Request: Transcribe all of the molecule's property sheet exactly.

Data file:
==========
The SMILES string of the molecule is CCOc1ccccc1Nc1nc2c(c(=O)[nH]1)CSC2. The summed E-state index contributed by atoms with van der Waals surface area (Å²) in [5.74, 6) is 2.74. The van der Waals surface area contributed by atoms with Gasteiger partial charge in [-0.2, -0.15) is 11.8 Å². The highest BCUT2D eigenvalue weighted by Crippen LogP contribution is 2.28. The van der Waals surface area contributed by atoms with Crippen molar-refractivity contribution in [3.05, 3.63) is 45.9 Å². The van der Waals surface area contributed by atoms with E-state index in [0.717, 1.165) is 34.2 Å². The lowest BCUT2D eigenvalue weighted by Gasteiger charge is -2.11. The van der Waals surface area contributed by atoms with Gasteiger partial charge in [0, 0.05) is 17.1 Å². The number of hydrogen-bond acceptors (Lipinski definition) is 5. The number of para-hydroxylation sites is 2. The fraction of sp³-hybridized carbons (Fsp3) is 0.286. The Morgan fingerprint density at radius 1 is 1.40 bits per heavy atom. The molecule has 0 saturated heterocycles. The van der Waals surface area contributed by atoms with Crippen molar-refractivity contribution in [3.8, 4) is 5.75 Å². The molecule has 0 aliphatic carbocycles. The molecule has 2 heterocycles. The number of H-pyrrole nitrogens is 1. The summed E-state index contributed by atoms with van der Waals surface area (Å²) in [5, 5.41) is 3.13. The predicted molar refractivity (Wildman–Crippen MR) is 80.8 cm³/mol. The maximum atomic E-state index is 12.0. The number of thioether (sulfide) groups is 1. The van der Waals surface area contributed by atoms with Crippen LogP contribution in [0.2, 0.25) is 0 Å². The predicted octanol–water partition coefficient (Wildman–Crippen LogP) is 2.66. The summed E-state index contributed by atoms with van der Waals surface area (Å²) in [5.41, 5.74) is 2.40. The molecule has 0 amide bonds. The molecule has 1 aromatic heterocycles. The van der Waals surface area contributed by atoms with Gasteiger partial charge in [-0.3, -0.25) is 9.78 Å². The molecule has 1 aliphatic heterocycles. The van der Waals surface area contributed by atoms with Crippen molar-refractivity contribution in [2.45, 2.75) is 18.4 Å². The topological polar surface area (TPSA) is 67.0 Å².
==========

The SMILES string of the molecule is CCOc1ccccc1Nc1nc2c(c(=O)[nH]1)CSC2. The summed E-state index contributed by atoms with van der Waals surface area (Å²) in [5.74, 6) is 2.74. The van der Waals surface area contributed by atoms with Gasteiger partial charge in [-0.2, -0.15) is 11.8 Å². The highest BCUT2D eigenvalue weighted by Crippen LogP contribution is 2.28. The van der Waals surface area contributed by atoms with Crippen molar-refractivity contribution in [3.05, 3.63) is 45.9 Å². The van der Waals surface area contributed by atoms with E-state index in [0.717, 1.165) is 34.2 Å². The lowest BCUT2D eigenvalue weighted by Gasteiger charge is -2.11. The van der Waals surface area contributed by atoms with Gasteiger partial charge in [0, 0.05) is 17.1 Å². The number of hydrogen-bond acceptors (Lipinski definition) is 5. The number of para-hydroxylation sites is 2. The fraction of sp³-hybridized carbons (Fsp3) is 0.286. The Morgan fingerprint density at radius 1 is 1.40 bits per heavy atom. The molecule has 0 saturated heterocycles. The van der Waals surface area contributed by atoms with Crippen molar-refractivity contribution in [3.8, 4) is 5.75 Å². The molecule has 0 aliphatic carbocycles. The molecule has 2 heterocycles. The number of H-pyrrole nitrogens is 1. The summed E-state index contributed by atoms with van der Waals surface area (Å²) in [5, 5.41) is 3.13. The predicted molar refractivity (Wildman–Crippen MR) is 80.8 cm³/mol. The maximum atomic E-state index is 12.0. The number of thioether (sulfide) groups is 1. The van der Waals surface area contributed by atoms with Crippen LogP contribution in [0.2, 0.25) is 0 Å². The predicted octanol–water partition coefficient (Wildman–Crippen LogP) is 2.66. The summed E-state index contributed by atoms with van der Waals surface area (Å²) in [5.41, 5.74) is 2.40. The molecule has 0 amide bonds. The molecule has 1 aromatic heterocycles. The van der Waals surface area contributed by atoms with Gasteiger partial charge in [-0.3, -0.25) is 9.78 Å². The molecule has 1 aliphatic heterocycles. The van der Waals surface area contributed by atoms with Crippen molar-refractivity contribution in [2.45, 2.75) is 18.4 Å². The topological polar surface area (TPSA) is 67.0 Å².